A normal day on the job turned into an opportunity to help save a life for American Central Transport driver Barry Byram of Jonesboro, Ark. On the afternoon of July 24, a car spun out of control on Interstate 40 at Brownsville, Tenn. Byram’s truck was one of the first vehicles on the scene.
Byram crawled through the back window of the rolled-over Volkswagen to find the injured driver had a weak pulse. Byram worried that if he didn’t keep her awake, she would die. Drawing from training he received during 12 years in a military helicopter unit, he took off his shirt and used it as a tourniquet to stop the bleeding. He also gathered identification, medications and other vital information that would help police and medical professionals later.
When Tennessee State Trooper Bob Miller arrived on the scene, Byram shrugged off his actions, saying it was just part of his job. “I was always raised to respect people and help them out,” Byram said. “I’ve told my children that they should strive to do something for someone every day, even if it is just opening a door.”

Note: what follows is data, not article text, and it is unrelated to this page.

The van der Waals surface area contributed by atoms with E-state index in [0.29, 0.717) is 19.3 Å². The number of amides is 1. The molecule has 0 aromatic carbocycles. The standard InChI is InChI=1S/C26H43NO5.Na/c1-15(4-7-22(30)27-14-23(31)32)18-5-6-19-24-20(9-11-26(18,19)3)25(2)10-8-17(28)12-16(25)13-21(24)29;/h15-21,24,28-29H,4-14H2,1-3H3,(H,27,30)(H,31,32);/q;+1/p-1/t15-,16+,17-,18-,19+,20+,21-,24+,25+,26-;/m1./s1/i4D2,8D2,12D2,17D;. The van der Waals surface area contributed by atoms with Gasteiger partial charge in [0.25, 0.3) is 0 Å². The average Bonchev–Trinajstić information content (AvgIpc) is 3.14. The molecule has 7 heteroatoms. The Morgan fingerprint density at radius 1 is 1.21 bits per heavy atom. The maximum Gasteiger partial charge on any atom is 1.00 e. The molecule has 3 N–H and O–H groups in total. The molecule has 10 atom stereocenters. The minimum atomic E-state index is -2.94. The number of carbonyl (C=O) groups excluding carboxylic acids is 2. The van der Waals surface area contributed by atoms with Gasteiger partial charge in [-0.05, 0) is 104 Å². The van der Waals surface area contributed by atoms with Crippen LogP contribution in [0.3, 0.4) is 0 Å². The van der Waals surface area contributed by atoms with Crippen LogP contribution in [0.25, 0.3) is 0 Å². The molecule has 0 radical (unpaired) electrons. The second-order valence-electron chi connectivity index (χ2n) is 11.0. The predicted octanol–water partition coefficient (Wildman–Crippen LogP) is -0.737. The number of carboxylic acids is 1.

Miller thought otherwise and contacted American Central Transport, a truckload carrier based in Little Rock, Ark., to credit Byram for his heroism. “We should all be so fortunate to have a driver like Byram and others that have more skills than driving a truck,” said Robert Dinning, evening planner at American Central Transport. “These are special people who can take charge of good and bad situations.”